Interview With Donal MacIntyre About His New Series, Murderers And Their Mothers By
James W, Monday 9th May 2016
Everyone is someone’s child, even a serial killer. Murderers and Their Mothers (which starts Sunday at 10pm) looks at the complex stories of serial killers’ family relationships and on a case by case basis looks into the vital role played by their mothers.
Here we speak to the show’s presenter Donal MacIntyre about this gripping series which is exclusive to CBS Reality.
CBSR: How do you approach such a series like Murderers and Their Mothers?
DM: The approach is both journalistic and academic. As a criminologist I am trying to bring a rigour and deeper understanding to the matters in hand. As a journalist I am trying to get to the story, get the interviews and break new ground and get fresh material. The fusion of both of those roles I hope make for a unique product. Myself and Dr. Liz Yardley are currently working on two academic papers based on the project and these should be published in academic journals later this year.
CBSR: Did you find it difficult in choosing which families to cover?
DM: This was a collaborative process but I can tell you that the school shooting spree committed by Adam Lanza was of course the most difficult to research and analyze. As a father one could not contemplate the trauma of any parent who would send their infant child to school and to see them returned in small coffins.
CBSR: What was the most surprising thing you discovered whilst making this series?
DM: I was surprised to discover that in the case of Adam Lanza - it can be argued that his mother, Nancy, may have suffered from Münchausen Syndrome by Proxy and therefore could be held nearly equally as responsible for the Sandy Hook school spree shooting as her son.
We postulate that Nancy Lanza fabricated and exaggerated some of Adam Lanza's early difficulties and amplified descriptions of his behaviour for her own pleasure, attention and gratification. Essentially she took away his voice and built a world around him where Adam was treated as special and different and this appeared to give Nancy some gratification - the same kind of twisted pleasure we see in those with Münchausen Syndrome by Proxy Disorder.
Adam was indulged and allowed to retreat from the real world over a period of nearly 15 years by his mother and this separation, I contend was driven by her. This separation was key to the magnification of his pathology that led him to invest up to 16 hours a day in video games and writings about serial killers and ultimately drove him to kill 20 young school children and 7 adults including his own mother.
It should be noted that Nancy herself claimed to her friends that she had a life threatening illness and yet no evidence whatsoever of her condition materialised. It is a fresh perspective and certainly and very interesting exploratory position.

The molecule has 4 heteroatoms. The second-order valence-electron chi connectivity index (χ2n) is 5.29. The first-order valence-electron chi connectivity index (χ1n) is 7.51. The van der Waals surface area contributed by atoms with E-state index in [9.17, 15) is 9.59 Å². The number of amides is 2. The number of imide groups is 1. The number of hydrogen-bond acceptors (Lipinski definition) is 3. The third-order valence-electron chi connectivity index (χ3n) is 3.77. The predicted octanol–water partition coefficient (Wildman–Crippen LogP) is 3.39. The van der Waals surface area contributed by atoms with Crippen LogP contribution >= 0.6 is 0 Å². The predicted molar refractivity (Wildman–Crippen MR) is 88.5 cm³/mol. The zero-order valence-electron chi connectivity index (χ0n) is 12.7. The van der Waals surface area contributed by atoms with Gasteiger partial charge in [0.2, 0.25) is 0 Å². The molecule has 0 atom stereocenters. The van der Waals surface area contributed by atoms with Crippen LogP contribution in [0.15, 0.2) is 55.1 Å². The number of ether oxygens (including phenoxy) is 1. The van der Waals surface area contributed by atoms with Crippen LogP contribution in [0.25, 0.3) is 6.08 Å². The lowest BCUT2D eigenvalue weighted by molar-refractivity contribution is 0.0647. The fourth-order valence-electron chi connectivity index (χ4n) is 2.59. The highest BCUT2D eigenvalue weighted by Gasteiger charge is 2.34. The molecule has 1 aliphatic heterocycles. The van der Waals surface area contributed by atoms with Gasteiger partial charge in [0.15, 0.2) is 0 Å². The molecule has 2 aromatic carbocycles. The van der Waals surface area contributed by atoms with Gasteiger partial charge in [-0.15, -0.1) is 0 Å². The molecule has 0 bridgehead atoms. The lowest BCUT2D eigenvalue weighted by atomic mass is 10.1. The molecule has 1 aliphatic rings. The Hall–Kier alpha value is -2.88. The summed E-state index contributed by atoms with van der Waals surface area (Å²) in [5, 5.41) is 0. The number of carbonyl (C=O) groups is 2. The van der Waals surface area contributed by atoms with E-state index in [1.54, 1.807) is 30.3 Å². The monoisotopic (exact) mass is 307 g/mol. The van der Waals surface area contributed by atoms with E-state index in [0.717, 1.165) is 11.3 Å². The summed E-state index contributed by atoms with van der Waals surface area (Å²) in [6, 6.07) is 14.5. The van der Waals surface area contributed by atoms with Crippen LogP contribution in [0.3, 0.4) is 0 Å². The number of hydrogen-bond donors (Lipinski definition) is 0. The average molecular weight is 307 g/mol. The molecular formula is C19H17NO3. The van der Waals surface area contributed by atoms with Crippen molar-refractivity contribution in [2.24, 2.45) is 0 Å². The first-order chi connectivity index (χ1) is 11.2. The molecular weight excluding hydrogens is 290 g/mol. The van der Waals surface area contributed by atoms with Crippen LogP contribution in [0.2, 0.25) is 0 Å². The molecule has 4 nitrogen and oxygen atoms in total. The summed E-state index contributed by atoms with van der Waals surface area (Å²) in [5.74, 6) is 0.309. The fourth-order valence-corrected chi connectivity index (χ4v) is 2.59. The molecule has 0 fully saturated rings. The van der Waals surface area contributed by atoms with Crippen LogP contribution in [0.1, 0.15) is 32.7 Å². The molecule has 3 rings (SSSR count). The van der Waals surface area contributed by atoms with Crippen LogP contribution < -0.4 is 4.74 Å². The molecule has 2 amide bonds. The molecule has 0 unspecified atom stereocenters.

CBSR: Do you personally think that people can be born “evil”?
DM: Evil is not a concept that genes create but certainly some people are born with a disposition to be psychopathic or have similar tendencies. Essentially, your ability to be empathetic is key to your sociability and by contrast, your ability to kill without remorse. Environmental factors are more than capable of redressing some genetic dispositions. It takes a perfect storm of environmental, experiential and genetic factors to create a serial killer or spree killer.
CBSR: Did you uncover anything that was just too extreme to be broadcast?
DM: We were very careful about the graphic images and descriptions of some of the murders we used.
CBSR: Did you come away from the series with a deeper understanding of a murderers psyche?
DM: Certainly, I am delighted to work with Dr. Liz Yardley my colleague at the Centre for Applied Criminology at Birmingham City University and I learn so much in her company I am grateful for the opportunity to examine these ten cases in detail with her and my entire journalistic team.
CBSR: How do you switch off after making such a gritty series?
DM: I watch TV crime shows.
CBSR: So what are you working on at the moment?
DM: I am working on a series about contract killers and developing other documentaries.
CBSR: Donal MacIntyre, thank you very much.
Murderers and Their Mothers starts Sunday May 15th at 10pm.
Over two weekends in July CBS Reality is dedicating its programming to the acclaimed series Medical Detectives with three themed events of carefully selected episodes.
For those new to the series, Medical Detectives profile intriguing crimes, accidents and outbreaks of disease from around the world. Follow coroners, medical examiners, physicians, law enforcement officials, journalists and legal experts as they put together the pieces of the crime puzzle. Cutting-edge forensic techniques and every piece of evidence available are combined with true-to-life re-enactments and profiles of the people who lived through the events.
Medical Detectives: Serial Killer Weekend - 14th and 15th July from 9pm.
Season 3 of the gripping series Death Row Stories starts on 13th July and, as usual each episode will unravel a different capital murder case that has twists and turns worthy of a crime thriller.
All of these stories are true, and call into question the myriad of beliefs about the death penalty and the American justice system itself.
Susan Sarandon, who portrayed the Louisiana-based Catholic nun Sister Helen Prejean who ministers to death row inmates and advocates for the abolition of capital punishment, will narrate each episode in the series.
CBS Reality is giving you the opportunity to spend a weekend in the company of the nation’s favourite investigative journalist and criminologist Donal MacIntyre on 28th and 29th July from 7pm till 1am.
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